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Ira Koretsky
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Duane Bailey
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Guest Bloggers
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presentation emergency kit checklist

All too often, I have witnessed less than successful presentations due to unplanned problems and issues.

Most, if not all, of the impact from an unplanned circumstance, can be minimized or eliminated with your own emergency presentation kit.

Here are some pre-event suggestions to ensure your presentation goes smoothly.

In next week's tip, I’ll cover some suggestions for you when you arrive on-site.

 

EMERGENCY PRESENTATION KIT

- Bring a flash drive with your presentation, workbook, video, and audio files. Test it from the flash drive
- Print your presentation with your delivery notes
- Bring a six-foot USB extension cord. You may need it for your flash drive and/or your presenter
- Bring your own presentation device with backup batteries. Bring only fully charged batteries
- Bring your own laptop with an extension cord. Charge fully your battery
- Print out your biography and/or introduction and bring with you
- Bring your own bottle of water (no caffeinated beverages)
- Bring your own timing device (e.g., watch, mini-sized clock, professional presentation timer) or purchase a reliable app for your smart device
- Print out driving directions

Two other pre-event suggestions:
- Test your presentation, every slide, ensuring the animations, audio, and videos work perfectly
- Research the organization’s key executive and planning staff including short biographies. Bring a printout and review.

Depending upon your own situation, some of the suggestions may or may not be appropriate. Make your own list. Print it out. Check items off.

USE YOUR CHECKLIST EVERY TIME.

figure of speech, repetition, speaking, presenting, impact, messaging

I’m often asked, "When it comes to deciding what story to tell, where do I start?”

Great stories are those that touch people, that touch people with a personal experience shared in a memorable workplace message.

When you are thinking about the next strategic presentation, board meeting, report, etc. where a story will help advance your agenda (when won't it?), think about experience moments. These are times in your life where you gained new insights and where you changed because of these new insights. These insights should be profound such that they still affect your thinking and actions today.

Then take these experience moments and turn them into workplace stories with a specific message, a specific idea, a specific action you want your audiences to take.

Experience Moment Suggestions:
- Experiences that changed you a) Related to a person or b) "Aha" moments/epiphanies
- Firsts:  First win, first loss (playing sports, hobby, tournament), and first promotion
- Friends & Family:  Grandma, Grandpa, Aunt, Uncle, Mother, Father (always great sources of stories, sayings, messages)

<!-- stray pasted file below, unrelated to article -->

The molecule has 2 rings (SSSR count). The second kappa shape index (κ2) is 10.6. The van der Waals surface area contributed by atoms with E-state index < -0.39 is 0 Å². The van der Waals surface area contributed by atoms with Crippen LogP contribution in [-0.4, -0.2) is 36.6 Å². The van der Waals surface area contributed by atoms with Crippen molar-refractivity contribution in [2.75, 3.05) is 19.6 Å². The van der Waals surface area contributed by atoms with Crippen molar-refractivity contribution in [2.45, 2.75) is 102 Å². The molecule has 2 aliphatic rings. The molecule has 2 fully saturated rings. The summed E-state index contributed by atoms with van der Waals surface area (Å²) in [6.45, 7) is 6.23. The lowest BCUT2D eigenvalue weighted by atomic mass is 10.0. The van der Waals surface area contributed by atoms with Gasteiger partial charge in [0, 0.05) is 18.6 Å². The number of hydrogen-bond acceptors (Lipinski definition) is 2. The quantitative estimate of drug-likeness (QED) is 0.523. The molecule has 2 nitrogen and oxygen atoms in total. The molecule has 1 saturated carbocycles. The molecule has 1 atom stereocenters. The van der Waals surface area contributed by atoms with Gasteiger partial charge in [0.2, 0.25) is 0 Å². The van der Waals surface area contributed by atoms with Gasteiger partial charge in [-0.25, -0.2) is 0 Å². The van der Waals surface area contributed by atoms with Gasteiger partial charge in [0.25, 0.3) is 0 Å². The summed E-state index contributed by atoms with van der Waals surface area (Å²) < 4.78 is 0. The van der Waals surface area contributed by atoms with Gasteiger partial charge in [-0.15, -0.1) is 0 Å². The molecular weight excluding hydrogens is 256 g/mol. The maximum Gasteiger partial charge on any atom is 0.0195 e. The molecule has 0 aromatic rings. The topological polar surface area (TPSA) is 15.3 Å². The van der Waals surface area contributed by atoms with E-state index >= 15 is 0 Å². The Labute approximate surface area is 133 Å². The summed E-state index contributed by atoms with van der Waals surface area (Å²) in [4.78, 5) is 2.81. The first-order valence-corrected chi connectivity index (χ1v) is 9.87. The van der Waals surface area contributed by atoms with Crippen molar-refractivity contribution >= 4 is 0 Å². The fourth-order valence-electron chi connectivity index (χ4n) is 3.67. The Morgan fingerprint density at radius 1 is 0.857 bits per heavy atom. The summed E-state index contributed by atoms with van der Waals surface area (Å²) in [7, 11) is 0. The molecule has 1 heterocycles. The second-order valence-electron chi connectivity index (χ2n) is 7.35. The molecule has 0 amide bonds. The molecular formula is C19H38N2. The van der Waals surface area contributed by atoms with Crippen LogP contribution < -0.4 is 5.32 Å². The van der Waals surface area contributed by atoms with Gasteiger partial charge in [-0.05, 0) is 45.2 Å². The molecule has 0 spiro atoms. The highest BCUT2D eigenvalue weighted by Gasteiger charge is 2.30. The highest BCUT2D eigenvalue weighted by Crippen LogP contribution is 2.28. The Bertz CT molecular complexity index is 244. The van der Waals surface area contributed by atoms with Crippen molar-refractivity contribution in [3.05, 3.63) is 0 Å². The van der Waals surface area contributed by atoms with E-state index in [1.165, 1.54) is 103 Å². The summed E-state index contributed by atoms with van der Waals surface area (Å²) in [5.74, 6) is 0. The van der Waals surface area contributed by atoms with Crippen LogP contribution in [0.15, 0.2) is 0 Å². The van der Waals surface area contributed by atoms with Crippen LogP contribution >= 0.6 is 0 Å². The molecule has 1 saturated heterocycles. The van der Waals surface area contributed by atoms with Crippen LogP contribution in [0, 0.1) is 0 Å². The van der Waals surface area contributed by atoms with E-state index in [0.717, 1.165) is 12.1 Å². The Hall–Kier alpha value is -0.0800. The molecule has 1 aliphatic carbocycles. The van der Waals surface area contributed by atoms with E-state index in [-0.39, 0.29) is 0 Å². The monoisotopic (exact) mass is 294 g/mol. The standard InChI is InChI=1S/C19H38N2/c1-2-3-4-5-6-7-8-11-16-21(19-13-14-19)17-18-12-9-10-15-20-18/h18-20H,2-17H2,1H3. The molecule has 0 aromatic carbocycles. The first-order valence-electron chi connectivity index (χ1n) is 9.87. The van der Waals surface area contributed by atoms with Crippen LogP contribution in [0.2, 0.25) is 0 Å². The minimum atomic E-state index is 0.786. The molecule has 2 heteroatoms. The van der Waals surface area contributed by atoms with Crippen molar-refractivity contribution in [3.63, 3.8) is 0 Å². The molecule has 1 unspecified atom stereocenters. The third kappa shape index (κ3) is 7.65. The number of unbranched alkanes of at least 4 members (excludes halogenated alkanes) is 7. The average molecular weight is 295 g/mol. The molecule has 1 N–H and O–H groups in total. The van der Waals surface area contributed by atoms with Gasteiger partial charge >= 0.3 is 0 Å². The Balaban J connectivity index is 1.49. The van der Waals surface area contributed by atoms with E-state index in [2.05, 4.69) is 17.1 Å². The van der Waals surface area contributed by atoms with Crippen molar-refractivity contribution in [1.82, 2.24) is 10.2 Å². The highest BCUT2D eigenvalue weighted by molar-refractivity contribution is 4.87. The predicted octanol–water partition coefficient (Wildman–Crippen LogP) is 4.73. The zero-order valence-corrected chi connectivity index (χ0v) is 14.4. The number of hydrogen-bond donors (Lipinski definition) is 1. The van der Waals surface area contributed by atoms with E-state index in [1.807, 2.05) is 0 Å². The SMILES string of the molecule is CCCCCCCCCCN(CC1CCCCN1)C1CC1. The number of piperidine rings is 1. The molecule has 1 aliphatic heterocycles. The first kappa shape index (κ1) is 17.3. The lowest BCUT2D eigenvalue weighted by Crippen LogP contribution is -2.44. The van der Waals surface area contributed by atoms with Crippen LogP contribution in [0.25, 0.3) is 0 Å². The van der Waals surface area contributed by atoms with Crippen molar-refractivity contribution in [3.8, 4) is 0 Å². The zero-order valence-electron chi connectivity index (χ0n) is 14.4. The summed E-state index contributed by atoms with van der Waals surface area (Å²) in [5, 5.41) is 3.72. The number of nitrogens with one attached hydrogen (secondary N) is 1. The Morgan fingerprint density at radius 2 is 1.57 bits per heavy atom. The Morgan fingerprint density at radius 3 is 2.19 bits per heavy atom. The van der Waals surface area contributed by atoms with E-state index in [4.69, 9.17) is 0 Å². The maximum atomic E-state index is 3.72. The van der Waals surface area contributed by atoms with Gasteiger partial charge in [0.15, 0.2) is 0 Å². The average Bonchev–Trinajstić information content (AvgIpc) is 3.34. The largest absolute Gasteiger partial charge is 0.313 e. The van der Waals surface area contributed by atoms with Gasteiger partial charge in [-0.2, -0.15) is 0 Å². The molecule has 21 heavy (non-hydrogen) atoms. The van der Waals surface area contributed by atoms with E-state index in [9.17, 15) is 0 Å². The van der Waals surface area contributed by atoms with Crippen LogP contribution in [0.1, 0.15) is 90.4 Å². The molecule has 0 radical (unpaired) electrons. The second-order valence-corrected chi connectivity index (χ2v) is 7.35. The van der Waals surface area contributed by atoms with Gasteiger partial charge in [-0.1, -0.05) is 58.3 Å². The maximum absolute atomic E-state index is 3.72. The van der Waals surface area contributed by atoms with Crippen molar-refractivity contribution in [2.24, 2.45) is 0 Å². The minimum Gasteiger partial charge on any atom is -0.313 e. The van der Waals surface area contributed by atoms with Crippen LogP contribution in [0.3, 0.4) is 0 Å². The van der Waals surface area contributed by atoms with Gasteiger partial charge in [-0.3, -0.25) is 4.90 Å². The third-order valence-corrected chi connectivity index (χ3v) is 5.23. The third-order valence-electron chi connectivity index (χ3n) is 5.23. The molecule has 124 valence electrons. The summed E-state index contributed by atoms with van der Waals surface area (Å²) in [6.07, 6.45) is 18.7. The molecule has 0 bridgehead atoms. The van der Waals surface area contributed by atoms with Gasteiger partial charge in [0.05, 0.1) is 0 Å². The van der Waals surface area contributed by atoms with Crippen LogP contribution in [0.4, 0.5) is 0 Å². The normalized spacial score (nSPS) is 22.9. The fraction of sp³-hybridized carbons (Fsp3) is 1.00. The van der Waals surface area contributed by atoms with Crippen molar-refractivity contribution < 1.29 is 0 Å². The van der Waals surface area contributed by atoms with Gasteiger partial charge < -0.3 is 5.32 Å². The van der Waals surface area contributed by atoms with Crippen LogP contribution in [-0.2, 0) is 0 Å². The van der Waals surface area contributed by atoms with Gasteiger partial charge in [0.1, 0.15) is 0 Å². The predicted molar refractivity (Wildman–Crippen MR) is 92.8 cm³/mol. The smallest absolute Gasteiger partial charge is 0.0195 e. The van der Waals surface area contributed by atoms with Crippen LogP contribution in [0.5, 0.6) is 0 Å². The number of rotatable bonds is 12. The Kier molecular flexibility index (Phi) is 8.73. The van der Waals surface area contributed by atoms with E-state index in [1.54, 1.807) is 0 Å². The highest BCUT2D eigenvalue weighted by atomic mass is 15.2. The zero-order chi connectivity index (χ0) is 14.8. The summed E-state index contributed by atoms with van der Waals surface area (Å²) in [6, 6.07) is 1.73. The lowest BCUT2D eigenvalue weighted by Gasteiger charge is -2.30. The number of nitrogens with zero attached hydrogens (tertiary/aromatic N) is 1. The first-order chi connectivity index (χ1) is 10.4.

- Media:  Movies, books, poems from childhood to adulthood

figure of speech, repetition, speaking, presenting, impact, messaging

The English language has hundreds of figures of speech to help you improve the effectiveness of your communications. Anaphora is an excellent example of repetition.

Look at the examples below. Find ways for you to experiment by including this figure of speech in your written, spoken, and online communications.

As always, test your use of language. Is it engaging, persuasive, and memorable? If not, (ruthlessly) revise.

 

- Definition:   A word or phrase is repeated at the beginning of a successive phrase, clause, or sentence, two or more times
- Pronunciation:  ah-NAF-oh-rah
- Also Known As:  Epanaphora, Iteratio, Relatio, and Repetitio
- Etymology:  Greek, “carrying back”

Example:  “Freedom's Forge," Book Launch Event, Author Arthur Herman, 5/2012
Now, what I want to do here tonight is to tell you a story. And this is a story that usually is told backwards. {If you go to the} textbooks, {if you go to the} movies, {if you go to the} usual discussions...

Example:  Rick Blaine in Casablanca the movie
{Of all the} gin joints {in all the} towns {in all the} world, she walks into mine

Example:  President John Kennedy, Inaugural Address, Jan 1961
{Let both sides} explore what problems unite us instead of belaboring those problems which divide us. {Let both sides}, for the first time, formulate serious and precise proposals for the inspection and control of arms, and bring the absolute power to destroy other nations under the absolute control of all nations.

{Let both sides} seek to invoke the wonders of science instead of its terrors. Together let us explore the stars, conquer the deserts, eradicate disease, tap the ocean depths, and encourage the arts and commerce.

{Let both sides} unite to heed, in all corners of the earth, the command of Isaiah--to 'undo the heavy burdens, and to let the oppressed go free.'

Monday, April 18, 2016

Just Be Nice with Your Words

speaking, leadership, leader, ceo, cxo, employee, language, positive, words

Negative words, whether used on purpose or by accident, can have a big impact on your audience. Potentially, an impact you did not want or plan for.

Imagine you are work. Think about when you hear someone say something negative about a co-worker? Or when someone says something critical about a work product such as a report? How does the negativity color your world about the person and the organization? Do you ignore it? Distance yourself from the person? Or even, offer excuses for him/her?

Whatever you say or write, we believe at The Chief Storyteller that whenever possible, be positive. In many cases, you can indeed turn negative words and phrases into positive ones, while still getting your point across.